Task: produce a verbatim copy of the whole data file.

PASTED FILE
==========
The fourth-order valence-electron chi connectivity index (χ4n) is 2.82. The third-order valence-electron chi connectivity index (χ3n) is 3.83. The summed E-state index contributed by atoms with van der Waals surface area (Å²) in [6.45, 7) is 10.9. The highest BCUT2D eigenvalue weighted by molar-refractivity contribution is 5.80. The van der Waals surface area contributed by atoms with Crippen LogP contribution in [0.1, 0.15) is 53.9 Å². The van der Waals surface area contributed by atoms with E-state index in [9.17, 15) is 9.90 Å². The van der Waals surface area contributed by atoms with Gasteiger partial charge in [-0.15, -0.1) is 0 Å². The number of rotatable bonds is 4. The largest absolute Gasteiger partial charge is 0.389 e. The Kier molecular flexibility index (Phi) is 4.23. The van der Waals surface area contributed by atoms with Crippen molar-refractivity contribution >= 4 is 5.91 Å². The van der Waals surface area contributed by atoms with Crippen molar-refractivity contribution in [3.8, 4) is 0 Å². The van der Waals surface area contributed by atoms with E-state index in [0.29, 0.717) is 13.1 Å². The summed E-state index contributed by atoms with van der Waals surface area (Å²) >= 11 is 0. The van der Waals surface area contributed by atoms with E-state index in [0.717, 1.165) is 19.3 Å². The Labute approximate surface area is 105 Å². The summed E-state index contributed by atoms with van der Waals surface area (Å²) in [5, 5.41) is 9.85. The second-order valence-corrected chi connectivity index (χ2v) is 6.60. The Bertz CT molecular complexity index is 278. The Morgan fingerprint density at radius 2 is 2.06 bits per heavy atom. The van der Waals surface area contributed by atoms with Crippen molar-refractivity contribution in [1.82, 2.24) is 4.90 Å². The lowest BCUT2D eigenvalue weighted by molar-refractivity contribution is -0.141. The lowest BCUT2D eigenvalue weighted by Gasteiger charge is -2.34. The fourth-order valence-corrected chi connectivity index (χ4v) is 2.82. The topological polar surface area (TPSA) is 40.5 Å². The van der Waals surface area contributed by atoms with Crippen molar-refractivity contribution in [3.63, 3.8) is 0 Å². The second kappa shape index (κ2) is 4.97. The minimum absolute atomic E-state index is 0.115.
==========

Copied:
The fourth-order valence-electron chi connectivity index (χ4n) is 2.82. The third-order valence-electron chi connectivity index (χ3n) is 3.83. The summed E-state index contributed by atoms with van der Waals surface area (Å²) in [6.45, 7) is 10.9. The highest BCUT2D eigenvalue weighted by molar-refractivity contribution is 5.80. The van der Waals surface area contributed by atoms with Crippen LogP contribution in [0.1, 0.15) is 53.9 Å². The van der Waals surface area contributed by atoms with E-state index in [9.17, 15) is 9.90 Å². The van der Waals surface area contributed by atoms with Gasteiger partial charge in [-0.15, -0.1) is 0 Å². The number of rotatable bonds is 4. The largest absolute Gasteiger partial charge is 0.389 e. The Kier molecular flexibility index (Phi) is 4.23. The van der Waals surface area contributed by atoms with Crippen molar-refractivity contribution >= 4 is 5.91 Å². The van der Waals surface area contributed by atoms with Crippen molar-refractivity contribution in [3.8, 4) is 0 Å². The van der Waals surface area contributed by atoms with E-state index in [0.29, 0.717) is 13.1 Å². The summed E-state index contributed by atoms with van der Waals surface area (Å²) >= 11 is 0. The van der Waals surface area contributed by atoms with E-state index in [0.717, 1.165) is 19.3 Å². The Labute approximate surface area is 105 Å². The summed E-state index contributed by atoms with van der Waals surface area (Å²) in [5, 5.41) is 9.85. The second-order valence-corrected chi connectivity index (χ2v) is 6.60. The Bertz CT molecular complexity index is 278. The Morgan fingerprint density at radius 2 is 2.06 bits per heavy atom. The van der Waals surface area contributed by atoms with Crippen molar-refractivity contribution in [1.82, 2.24) is 4.90 Å². The lowest BCUT2D eigenvalue weighted by molar-refractivity contribution is -0.141. The lowest BCUT2D eigenvalue weighted by Gasteiger charge is -2.34. The fourth-order valence-corrected chi connectivity index (χ4v) is 2.82. The topological polar surface area (TPSA) is 40.5 Å². The van der Waals surface area contributed by atoms with Crippen molar-refractivity contribution in [3.63, 3.8) is 0 Å². The second kappa shape index (κ2) is 4.97. The minimum absolute atomic E-state index is 0.115.